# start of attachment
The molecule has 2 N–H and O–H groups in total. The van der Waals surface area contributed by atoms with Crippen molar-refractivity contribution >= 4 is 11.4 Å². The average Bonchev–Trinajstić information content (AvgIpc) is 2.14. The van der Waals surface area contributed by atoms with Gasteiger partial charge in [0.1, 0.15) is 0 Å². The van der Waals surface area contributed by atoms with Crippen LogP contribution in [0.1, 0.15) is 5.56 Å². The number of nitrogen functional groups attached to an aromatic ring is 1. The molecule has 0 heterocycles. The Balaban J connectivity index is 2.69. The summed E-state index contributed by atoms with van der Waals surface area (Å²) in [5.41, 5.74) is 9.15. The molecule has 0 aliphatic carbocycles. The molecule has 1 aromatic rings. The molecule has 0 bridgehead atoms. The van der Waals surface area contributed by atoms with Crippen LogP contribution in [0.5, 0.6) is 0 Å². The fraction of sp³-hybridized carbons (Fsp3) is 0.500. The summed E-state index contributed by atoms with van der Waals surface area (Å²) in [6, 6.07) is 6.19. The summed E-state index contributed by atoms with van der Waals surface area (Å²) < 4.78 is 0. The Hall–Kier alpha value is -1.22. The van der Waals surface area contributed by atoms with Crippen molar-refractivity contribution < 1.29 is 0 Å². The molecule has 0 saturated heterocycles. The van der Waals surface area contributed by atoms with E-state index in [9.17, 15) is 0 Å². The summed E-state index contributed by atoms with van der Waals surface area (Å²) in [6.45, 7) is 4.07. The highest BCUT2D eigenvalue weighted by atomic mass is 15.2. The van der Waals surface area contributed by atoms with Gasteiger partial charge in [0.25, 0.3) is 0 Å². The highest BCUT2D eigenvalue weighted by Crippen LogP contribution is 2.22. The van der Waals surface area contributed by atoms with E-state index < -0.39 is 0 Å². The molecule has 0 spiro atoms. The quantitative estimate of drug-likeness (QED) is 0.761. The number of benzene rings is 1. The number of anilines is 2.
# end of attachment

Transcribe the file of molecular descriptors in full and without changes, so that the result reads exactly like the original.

The molecule has 2 N–H and O–H groups in total. The van der Waals surface area contributed by atoms with Crippen molar-refractivity contribution >= 4 is 11.4 Å². The average Bonchev–Trinajstić information content (AvgIpc) is 2.14. The van der Waals surface area contributed by atoms with Gasteiger partial charge in [0.1, 0.15) is 0 Å². The van der Waals surface area contributed by atoms with Crippen LogP contribution in [0.1, 0.15) is 5.56 Å². The number of nitrogen functional groups attached to an aromatic ring is 1. The molecule has 0 heterocycles. The Balaban J connectivity index is 2.69. The summed E-state index contributed by atoms with van der Waals surface area (Å²) in [5.41, 5.74) is 9.15. The molecule has 0 aliphatic carbocycles. The molecule has 1 aromatic rings. The molecule has 0 bridgehead atoms. The van der Waals surface area contributed by atoms with Crippen LogP contribution in [0.5, 0.6) is 0 Å². The fraction of sp³-hybridized carbons (Fsp3) is 0.500. The summed E-state index contributed by atoms with van der Waals surface area (Å²) in [6, 6.07) is 6.19. The summed E-state index contributed by atoms with van der Waals surface area (Å²) < 4.78 is 0. The Hall–Kier alpha value is -1.22. The van der Waals surface area contributed by atoms with Crippen molar-refractivity contribution < 1.29 is 0 Å². The molecule has 0 saturated heterocycles. The van der Waals surface area contributed by atoms with E-state index in [9.17, 15) is 0 Å². The summed E-state index contributed by atoms with van der Waals surface area (Å²) in [6.45, 7) is 4.07. The highest BCUT2D eigenvalue weighted by atomic mass is 15.2. The van der Waals surface area contributed by atoms with Gasteiger partial charge in [0.25, 0.3) is 0 Å². The highest BCUT2D eigenvalue weighted by Crippen LogP contribution is 2.22. The van der Waals surface area contributed by atoms with E-state index < -0.39 is 0 Å². The molecule has 0 spiro atoms. The quantitative estimate of drug-likeness (QED) is 0.761. The number of benzene rings is 1. The number of anilines is 2.